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Tech by VICE

A Haiku Bot Mines the New York Times for Poetry

Bots are finding and creating kooky content everywhere you look. Soon we'll all be out of jobs.

by Austin Considine
Apr 1 2013, 5:40pm

One day, we’ll all have

everything we read online

written by robots.

Well, maybe not everything. But a bit of clever coding already goes a long way these days towards finding and creating some pretty interesting reading material. The latest example, as reported this morning by the Nieman Journalism Lab, is a bot developed by New York Times senior software architect Jacob Harris, which takes stories from the Times homepage and turns them into wholly intelligible haikus

The haikus are posted to a Tumblr page hosted by the Times, where Harris explains a little bit about how the bot works. It’s important to note, first, that the bot does not write the haikus; it finds them. Periodically, the bot scans articles on the Times homepage and matches little chunks to data from an online dictionary that breaks down words by syllable count. When the bot finds a complete sentence that fits the standard 17-syllable format, it snags the sentence, automatically skipping over sensitive articles about sensitive subjects and tossing out particularly awkward constructions.

Still, “the machine has no aesthetic sense,” Harris notes. The algorithm is its muse. “It can't distinguish between an elegant verse and a plodding one," he continues. "But, when it does stumble across something beautiful or funny or just a gem of a haiku, human journalists select it and post it on this blog.”

For example, for an article entitled, “What Pet Owners Must Do to Get New York Apartments,” the bot found:

Barking and howling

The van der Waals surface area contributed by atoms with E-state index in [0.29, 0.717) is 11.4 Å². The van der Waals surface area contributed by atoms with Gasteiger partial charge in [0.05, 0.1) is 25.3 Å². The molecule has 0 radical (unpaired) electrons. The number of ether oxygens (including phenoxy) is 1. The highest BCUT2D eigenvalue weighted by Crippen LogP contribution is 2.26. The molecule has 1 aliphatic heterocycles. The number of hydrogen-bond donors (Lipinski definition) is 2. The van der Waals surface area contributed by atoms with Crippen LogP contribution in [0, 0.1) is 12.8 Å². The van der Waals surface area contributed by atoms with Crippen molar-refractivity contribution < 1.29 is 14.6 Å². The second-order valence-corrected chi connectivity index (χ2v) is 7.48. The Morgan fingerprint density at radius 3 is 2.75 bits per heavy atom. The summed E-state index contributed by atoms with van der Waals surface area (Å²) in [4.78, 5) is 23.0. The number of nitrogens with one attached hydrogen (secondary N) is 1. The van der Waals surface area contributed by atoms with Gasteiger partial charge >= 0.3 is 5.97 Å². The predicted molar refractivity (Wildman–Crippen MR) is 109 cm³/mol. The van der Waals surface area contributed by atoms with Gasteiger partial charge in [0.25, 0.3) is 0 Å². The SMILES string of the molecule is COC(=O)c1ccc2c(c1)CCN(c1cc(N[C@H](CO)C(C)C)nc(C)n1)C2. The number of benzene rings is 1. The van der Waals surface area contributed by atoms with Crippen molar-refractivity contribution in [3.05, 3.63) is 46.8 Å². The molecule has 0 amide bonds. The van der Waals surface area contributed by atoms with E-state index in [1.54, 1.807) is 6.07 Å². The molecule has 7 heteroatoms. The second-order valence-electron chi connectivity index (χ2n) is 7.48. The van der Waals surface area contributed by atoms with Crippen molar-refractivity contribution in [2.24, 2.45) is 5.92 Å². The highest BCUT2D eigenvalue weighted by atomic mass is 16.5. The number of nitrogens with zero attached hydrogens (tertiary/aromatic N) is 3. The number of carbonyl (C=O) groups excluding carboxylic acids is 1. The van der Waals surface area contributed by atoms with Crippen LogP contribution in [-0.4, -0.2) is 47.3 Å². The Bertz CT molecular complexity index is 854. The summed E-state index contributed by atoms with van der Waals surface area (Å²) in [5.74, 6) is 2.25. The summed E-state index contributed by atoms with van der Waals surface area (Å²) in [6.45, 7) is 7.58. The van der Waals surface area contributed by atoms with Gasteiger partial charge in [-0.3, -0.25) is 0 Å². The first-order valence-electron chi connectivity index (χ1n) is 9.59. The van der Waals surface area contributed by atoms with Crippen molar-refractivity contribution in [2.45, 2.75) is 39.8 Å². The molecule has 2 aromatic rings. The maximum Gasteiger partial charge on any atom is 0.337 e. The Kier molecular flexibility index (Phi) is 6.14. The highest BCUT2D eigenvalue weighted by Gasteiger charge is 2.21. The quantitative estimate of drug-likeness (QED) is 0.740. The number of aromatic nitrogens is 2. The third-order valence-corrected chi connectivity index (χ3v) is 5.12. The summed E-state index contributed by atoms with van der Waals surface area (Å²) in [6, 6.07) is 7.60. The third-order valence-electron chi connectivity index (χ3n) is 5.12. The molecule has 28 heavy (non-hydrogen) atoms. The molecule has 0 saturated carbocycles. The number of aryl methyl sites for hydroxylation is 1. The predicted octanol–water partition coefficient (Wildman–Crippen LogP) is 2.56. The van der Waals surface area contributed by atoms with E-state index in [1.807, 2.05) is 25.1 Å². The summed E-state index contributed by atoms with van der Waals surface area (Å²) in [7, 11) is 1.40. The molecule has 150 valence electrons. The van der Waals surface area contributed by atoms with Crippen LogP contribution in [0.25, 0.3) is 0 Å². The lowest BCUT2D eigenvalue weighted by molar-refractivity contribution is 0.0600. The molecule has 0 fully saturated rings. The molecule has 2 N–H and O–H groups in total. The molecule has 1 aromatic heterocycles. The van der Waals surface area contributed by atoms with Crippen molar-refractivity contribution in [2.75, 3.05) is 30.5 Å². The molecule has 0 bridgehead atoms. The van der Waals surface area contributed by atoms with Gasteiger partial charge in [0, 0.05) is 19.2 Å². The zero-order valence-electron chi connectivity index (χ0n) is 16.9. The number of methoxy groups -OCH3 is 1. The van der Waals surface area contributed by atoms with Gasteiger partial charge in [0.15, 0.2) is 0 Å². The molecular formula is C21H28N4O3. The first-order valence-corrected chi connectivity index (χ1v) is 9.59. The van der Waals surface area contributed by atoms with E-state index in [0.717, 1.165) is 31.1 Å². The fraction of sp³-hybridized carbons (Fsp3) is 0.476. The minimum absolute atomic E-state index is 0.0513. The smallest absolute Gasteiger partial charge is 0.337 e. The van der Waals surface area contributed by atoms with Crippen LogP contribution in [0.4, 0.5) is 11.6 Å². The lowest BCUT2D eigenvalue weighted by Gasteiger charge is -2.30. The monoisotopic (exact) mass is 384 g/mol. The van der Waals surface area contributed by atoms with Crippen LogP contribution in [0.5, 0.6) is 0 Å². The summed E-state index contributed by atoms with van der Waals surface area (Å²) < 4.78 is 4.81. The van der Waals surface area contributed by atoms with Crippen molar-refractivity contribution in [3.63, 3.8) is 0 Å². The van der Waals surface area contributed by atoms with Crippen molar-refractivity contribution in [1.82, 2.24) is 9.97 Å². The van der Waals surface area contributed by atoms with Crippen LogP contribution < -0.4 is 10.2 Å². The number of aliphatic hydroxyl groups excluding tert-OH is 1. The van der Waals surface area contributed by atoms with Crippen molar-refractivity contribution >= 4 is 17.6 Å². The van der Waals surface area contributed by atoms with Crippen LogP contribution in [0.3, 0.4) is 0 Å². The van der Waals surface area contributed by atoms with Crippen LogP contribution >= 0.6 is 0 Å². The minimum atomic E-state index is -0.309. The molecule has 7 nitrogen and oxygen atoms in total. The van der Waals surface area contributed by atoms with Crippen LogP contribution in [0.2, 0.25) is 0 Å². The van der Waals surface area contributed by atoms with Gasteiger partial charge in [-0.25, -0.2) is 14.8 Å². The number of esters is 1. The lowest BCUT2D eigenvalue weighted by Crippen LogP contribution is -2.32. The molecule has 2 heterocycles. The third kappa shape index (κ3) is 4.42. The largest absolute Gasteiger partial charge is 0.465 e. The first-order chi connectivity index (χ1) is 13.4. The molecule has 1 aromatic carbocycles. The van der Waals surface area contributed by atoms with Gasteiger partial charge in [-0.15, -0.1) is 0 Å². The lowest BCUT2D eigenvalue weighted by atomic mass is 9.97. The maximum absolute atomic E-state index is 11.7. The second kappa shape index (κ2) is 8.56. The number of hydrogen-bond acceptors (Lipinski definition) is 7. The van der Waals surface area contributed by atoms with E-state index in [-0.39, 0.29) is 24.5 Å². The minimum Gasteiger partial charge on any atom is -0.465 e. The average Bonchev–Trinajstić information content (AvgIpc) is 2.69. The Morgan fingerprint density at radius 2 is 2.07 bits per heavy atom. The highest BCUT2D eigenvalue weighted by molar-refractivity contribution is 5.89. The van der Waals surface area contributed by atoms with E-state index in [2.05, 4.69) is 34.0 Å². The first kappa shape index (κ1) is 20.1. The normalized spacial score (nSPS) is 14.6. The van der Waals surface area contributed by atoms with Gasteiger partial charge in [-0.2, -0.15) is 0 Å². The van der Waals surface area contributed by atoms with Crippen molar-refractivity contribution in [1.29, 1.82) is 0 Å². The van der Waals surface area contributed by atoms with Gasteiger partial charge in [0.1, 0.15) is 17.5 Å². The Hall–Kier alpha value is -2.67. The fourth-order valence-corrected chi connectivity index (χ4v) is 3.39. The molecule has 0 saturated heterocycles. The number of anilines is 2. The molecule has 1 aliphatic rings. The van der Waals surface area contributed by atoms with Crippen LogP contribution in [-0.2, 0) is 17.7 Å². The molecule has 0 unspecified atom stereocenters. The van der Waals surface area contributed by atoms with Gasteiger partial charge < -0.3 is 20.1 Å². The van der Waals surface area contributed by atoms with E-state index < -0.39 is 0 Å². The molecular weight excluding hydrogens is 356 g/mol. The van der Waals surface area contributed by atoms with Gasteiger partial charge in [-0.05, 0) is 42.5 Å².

can make life miserable

for everybody.

And for an installation of the Styles section’s “Modern Love” column, entitled “The Fear of Surrendering Again,” it produced this particularly poetic gem:

He has a mind as

fascinating to me as

the city itself.

As noted in the Nieman article, the Times haiku maker was inspired, in part, by a project called Haikuleaks, a similar bot that mined the massive 2010 Wikileaks documents for haiku. But it’s also just the latest in a burgeoning bunch of bots designed to find, create, or aggregate content. On the website Tiny Subversions, for example, programmer Darius Kazemi offers a number of cool content-generating bots (and their open-source code) like RapBot, which randomly generates 1980s-style raps, or Startup Generator, which, as the name implies, creates random startup ideas like “Reddit for parochial” or “Google Docs for uncomfortables,” poking fun at the absurdity and uselessness of so many web-based startup ideas.

How far can automatic content creation go? We’ve seen a few hints at the future, and the future could look bleak for some creative types. An obvious and widely reported example is when Netflix used big data aggregated from its millions of users’ preferences and viewing habits to decide choose its television series, House of Cards (David Fincher + Kevin Spacey + Adaptation of successful British Drama = success). No need for the creative genius or the hack to waste the producer’s time. The computer does the brainstorming.

More recently, Yahoo paid tens of millions of dollars to 17-year-old developer Nick D’Aloisio, who created Summly, a news summary app that uses bots to find and aggregate news stories, then summarize them into 400-character paragraphs. Such software is is still in the early stages of development and far from perfect. But it portends ill for blogger/aggregators who make their livings doing something close to what Summly does without the first-person or the usual snark. 

Which is to say it’s bad news for a lot of journalists I know, who are struggling to keep up with the demands for constant content—who rely a bit (or more) upon secondary-sourcing (as this article does) to make keep things flowing. A potential upswing? Faced with robotic competition for straight news, perhaps bots will force publisher resources back toward original reporting and in-depth analysis. On its own, all the snark and first-person (often ill-conceived) analysis can't be worth that much. 

Or perhaps we’ll all just be out of jobs. The future is unwritten; here’s hoping bots aren’t the only ones writing it.

Lead image by Mirko Tobias Schäfer via Wikimedia Commons
Darius Kazemi
Jacob Harris
Nick D’Aloisio
startup generator